The first pastor of the Adrian Friends Meetinghouse (1835 - 1841) was Daniel Smith, whose Quaker abolitionist daughter Laura Smith Haviland is interred in the church cemetery. The congregation was part of the New York Yearly Meeting until 1869 and then became part of the Ohio Yearly Meeting. Friends worshipped in this building for the first time on June 11, 1835. Until 1874 ministers and elders sat in the gallery facing the congregation during the service. The front row was called the "facing bench." In 1894 the Ladies Missionary Society began. "Friends" took their name from John 15:14 where Jesus says, "Ye are My friends, if ye do whatsoever I command you." This Raisin Valley congregation is Michigan's oldest surviving Friends organization.
Side 2: Raisin Valley Friends Church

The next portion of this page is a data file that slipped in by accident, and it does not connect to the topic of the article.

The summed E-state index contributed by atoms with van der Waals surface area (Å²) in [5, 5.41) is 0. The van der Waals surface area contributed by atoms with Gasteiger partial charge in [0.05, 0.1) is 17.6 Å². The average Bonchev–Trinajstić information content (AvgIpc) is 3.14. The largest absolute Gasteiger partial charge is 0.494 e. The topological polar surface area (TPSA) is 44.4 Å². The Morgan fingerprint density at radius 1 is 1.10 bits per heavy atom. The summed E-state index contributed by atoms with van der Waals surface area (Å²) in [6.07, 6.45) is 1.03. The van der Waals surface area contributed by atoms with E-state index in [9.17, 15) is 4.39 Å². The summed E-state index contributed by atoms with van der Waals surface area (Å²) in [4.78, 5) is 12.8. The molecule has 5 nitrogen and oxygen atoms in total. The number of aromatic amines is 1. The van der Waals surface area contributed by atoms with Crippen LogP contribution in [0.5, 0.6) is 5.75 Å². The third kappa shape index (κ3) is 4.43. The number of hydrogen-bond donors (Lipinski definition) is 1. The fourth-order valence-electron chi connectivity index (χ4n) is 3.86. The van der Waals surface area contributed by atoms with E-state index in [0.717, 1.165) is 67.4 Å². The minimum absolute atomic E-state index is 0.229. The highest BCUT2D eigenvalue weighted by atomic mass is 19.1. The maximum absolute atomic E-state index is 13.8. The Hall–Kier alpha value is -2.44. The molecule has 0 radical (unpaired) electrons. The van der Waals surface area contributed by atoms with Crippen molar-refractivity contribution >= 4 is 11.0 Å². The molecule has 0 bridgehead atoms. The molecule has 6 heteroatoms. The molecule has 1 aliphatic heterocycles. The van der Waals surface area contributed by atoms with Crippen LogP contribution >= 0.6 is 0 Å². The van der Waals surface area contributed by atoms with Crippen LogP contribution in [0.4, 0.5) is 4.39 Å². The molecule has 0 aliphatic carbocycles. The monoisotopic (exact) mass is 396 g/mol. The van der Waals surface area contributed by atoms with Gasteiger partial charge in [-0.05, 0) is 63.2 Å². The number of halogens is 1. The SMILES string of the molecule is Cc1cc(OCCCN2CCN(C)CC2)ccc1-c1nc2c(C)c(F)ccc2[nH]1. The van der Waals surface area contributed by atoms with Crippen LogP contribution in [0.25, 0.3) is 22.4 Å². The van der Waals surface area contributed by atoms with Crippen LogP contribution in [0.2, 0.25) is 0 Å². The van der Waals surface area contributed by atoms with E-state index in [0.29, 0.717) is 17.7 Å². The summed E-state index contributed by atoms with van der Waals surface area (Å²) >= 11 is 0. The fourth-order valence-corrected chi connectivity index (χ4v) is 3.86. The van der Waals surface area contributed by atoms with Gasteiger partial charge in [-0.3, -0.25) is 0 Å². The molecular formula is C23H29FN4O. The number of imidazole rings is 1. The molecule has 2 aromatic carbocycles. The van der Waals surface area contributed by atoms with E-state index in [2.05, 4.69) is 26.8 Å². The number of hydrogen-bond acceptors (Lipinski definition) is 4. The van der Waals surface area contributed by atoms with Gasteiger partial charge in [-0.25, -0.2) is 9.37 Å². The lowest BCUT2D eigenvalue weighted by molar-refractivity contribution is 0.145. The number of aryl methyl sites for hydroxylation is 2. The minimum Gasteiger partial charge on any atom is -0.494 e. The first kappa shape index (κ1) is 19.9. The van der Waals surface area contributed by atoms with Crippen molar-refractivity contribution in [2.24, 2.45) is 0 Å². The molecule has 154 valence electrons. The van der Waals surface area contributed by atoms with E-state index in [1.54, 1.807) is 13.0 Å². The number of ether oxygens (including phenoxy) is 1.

Quakers from New York, New Jersey, and Pennsylvania settled in southeastern Michigan in the early nineteenth century. In June 1831 Adrian Quakers held their first meeting in the home of Darius Comstock. In 1834 David Baker donated six acres of land for a meetinghouse and cemetery. The building that was soon constructed typified nineteenth-century Friends meeting houses in the United States. The building had separate entrances for men and women on the east side leading into a sanctuary with a central movable partition. The original forty-by-fifty-six-foot structure, built at a cost of eight hundred dollars, has been incorporated into the present meetinghouse and is one of the oldest houses of worship in Michigan.